Seattle Times columnist Danny Westneat admits he was wrong to say you can't install democracy at the barrel of a gun in Iraq:
Because there democracy is, poking up amid the rubble and the gun-toting Marines on the eve of Iraq's first national election in decades.
Listen to Reyal Sindi, a Sunni Kurd who now lives in Kent. Everyone he knows in his north Iraq hometown of Zakho plans to vote this weekend.
"I talk to them and they say they are hungry for democracy," Sindi said.
Same with the father, six siblings and various in-laws of Burien's Muhamed Qatrani, a Shiite from the southern Iraq city of Basra.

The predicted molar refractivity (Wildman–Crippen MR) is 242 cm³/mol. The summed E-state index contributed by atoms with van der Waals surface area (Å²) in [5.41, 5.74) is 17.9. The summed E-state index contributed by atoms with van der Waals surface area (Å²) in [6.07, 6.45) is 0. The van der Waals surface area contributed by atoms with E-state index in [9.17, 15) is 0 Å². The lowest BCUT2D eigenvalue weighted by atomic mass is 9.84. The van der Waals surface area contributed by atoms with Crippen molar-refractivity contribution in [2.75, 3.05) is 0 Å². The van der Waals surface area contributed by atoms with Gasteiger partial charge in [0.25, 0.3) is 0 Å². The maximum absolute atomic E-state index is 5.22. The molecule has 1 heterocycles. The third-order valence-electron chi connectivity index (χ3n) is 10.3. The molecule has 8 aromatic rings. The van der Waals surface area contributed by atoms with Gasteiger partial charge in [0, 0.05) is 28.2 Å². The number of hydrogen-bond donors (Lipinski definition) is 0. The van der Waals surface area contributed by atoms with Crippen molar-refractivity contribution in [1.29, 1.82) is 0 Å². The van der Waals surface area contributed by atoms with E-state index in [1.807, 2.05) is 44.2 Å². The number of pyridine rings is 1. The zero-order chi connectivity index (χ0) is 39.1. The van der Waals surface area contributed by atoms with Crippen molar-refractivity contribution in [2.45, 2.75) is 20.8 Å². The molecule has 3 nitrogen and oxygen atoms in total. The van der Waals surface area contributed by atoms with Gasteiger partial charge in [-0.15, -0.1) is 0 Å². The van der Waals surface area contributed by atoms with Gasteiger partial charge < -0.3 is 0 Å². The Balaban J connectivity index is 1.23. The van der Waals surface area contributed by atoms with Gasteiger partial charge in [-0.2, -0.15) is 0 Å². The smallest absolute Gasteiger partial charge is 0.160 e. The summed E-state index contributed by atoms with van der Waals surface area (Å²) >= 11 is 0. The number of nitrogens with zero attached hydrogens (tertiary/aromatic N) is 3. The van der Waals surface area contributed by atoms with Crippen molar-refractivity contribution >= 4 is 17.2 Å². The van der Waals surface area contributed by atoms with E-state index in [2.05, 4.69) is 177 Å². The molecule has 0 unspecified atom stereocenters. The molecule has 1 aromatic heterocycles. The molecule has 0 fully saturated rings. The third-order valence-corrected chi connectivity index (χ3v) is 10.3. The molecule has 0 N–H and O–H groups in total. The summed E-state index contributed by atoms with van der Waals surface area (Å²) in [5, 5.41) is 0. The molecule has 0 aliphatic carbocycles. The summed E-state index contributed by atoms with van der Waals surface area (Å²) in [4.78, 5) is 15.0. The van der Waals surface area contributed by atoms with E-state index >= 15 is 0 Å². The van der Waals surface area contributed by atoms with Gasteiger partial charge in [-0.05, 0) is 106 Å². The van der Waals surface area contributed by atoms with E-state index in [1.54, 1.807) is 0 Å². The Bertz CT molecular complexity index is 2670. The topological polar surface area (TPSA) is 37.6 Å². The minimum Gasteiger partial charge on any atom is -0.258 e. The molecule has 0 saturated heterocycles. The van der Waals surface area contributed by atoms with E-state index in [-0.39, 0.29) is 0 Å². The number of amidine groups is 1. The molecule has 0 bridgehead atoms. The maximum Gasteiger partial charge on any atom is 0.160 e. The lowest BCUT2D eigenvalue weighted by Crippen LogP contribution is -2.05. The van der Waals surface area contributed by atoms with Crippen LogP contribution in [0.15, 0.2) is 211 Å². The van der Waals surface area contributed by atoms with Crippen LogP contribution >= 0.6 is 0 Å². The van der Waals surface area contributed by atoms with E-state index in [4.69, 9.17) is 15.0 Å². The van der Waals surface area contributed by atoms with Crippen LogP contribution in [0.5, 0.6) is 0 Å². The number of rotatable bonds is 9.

"Everyone will vote, because we have all been waiting for this day for ... for forever," Qatrani said.
Or Seattle's Yahya Al-Garib, raised in Zubayr, southern Iraq, where his father, three sisters, four brothers and all his cousins and in-laws are ready to vote.
"This is our dream, that after this weekend Iraq will be a democracy," he said.
All three of these men, still Iraqi citizens, drove 20 hours each way to Los Angeles last weekend to register. They'll repeat the trip, starting tomorrow, to cast their ballots.
....talking with them melted some of my skepticism about the future, even amid news that parts of Iraq are so violent people are scared to go to the polls.
....the fact that Iraq is holding an election at all — that millions who were oppressed are now free to vote — is cause for unabashed celebration.
By all of us. Including those who think it was a mistake to go there in the first place.